I am quite emotional about this issue because of its effect on the whole community of Bundaberg. But it was not Rob Messenger’s doing that this thing happened; it was the attitude that prevailed there—a long history of obfuscation and of politicisation of hospital access. Members of the opposition, for example, were at various times excluded from being able to visit the hospital. There were complaints—and I might add ‘unheard complaints’—from the nursing staff and the victims. Where would you expect Rob Messenger to go? Isn’t that the very instance in which a member of parliament would use parliamentary privilege, or should he have shut up, gone through the regular channels and let Dr Patel carry out more operations?

We know at this stage that 87 operations resulted in death or some major negative outcome. A figure of 87 is almost unheard of in Australia, yet the member of parliament who exposed it was being labelled by his state colleagues and by the AMA. It was a shocking business. Mr Messenger is the one who has every right to be outraged now. As late as 8 April, Queensland Health Minister Gordon Nuttall, in trying to duckshove the issue by blaming Mr Messenger in the media, said:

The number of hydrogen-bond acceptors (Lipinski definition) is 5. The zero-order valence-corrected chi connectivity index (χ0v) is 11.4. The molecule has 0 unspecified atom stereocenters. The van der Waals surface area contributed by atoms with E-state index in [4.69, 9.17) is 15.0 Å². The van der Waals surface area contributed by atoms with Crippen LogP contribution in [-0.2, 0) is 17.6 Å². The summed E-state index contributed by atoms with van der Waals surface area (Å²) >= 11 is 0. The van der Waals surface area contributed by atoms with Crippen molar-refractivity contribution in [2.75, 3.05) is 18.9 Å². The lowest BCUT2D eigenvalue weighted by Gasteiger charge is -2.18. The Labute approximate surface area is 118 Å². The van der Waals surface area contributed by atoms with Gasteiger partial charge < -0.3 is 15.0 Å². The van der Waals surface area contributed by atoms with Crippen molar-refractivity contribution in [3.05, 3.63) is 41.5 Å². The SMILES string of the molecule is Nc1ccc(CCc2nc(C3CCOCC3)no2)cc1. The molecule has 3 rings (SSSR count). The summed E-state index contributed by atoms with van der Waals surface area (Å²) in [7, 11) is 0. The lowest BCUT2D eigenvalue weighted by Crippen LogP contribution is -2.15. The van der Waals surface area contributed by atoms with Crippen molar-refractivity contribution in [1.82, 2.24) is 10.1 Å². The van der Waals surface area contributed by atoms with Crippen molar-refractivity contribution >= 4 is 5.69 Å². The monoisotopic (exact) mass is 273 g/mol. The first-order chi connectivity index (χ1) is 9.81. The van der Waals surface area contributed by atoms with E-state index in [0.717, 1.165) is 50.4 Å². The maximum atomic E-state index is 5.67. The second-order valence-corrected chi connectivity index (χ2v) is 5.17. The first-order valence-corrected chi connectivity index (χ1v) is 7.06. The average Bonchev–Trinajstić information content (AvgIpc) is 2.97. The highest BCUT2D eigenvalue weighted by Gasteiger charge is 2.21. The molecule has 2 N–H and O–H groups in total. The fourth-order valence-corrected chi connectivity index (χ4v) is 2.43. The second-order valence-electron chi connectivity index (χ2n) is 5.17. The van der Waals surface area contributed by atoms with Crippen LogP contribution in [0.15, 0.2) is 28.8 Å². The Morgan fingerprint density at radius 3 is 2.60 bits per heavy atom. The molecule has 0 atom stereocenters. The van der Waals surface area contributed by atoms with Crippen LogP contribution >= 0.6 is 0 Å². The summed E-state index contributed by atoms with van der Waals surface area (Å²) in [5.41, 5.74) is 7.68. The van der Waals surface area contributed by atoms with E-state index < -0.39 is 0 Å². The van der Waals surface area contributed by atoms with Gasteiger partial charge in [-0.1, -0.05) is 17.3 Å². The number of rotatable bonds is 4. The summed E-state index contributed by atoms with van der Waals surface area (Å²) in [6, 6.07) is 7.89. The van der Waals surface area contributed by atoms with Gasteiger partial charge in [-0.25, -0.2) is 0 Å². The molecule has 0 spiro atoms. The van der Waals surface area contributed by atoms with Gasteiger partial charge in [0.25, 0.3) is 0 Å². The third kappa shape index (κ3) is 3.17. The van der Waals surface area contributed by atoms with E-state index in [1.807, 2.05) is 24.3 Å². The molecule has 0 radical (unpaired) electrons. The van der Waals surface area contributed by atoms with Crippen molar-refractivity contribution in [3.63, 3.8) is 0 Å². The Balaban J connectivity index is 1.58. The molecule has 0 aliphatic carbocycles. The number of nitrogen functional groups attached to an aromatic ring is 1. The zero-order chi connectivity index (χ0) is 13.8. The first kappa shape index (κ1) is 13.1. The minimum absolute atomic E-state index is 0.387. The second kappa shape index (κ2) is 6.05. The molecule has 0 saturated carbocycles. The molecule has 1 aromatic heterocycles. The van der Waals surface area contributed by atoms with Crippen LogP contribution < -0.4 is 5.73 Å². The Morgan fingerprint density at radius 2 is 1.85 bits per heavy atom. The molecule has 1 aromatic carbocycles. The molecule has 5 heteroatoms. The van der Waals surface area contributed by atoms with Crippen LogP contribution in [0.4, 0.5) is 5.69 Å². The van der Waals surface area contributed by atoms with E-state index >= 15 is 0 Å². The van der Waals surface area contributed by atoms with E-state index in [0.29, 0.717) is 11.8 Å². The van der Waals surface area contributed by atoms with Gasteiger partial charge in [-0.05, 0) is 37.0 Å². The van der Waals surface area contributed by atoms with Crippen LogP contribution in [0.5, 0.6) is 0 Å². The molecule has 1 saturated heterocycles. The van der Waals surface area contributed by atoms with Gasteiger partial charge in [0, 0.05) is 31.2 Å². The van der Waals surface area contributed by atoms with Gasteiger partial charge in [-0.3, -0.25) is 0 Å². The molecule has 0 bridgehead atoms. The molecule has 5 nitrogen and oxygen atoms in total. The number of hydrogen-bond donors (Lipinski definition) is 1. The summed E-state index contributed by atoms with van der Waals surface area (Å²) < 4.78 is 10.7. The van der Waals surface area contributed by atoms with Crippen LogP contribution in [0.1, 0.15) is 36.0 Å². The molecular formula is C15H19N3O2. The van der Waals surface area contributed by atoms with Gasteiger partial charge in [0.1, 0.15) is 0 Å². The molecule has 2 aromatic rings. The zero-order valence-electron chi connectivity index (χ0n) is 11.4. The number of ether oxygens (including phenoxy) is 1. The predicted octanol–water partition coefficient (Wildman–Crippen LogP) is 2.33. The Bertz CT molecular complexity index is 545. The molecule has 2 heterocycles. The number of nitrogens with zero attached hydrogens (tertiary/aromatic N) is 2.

Can we put an official report out relating to the allegations? The answer is no. There’s no point in it continuing. There cannot be a report based on the lack of natural justice—

He means the justice that Patel received. In the article, the health minister also blamed Mr Messenger for Dr Patel’s resignation and for the report being disbanded prematurely. The state member for Bundaberg blamed Mr Messenger for Dr Patel fleeing the country. She said as much when, on 9 April in the Bundaberg News Mail, she wrote:

... as a direct result of the Member for Burnett’s prolonged and vicious attacks, this surgeon has left our hospital.

‘Praise be to the Lord,’ I say. What utter cant and hypocrisy from both members of parliament. Patel did flee the country, but not because of anything Mr Messenger did—other than to expose Dr Patel. Dr Patel flew out on a $3,500 business class, one-way flight, paid for by the Queensland government, no less. They were complicit in his leaving Australia. They aided and abetted this man. What cant and hypocrisy. The government tried to blacken a member of parliament’s name when they were party to this situation. It is almost unbelievable.

The Bundaberg District Health Council also let down the local community badly, if the report in the media is correct. Chairman Viv Chase sent a letter of support to Dr Patel four days after he fled the country, saying in part: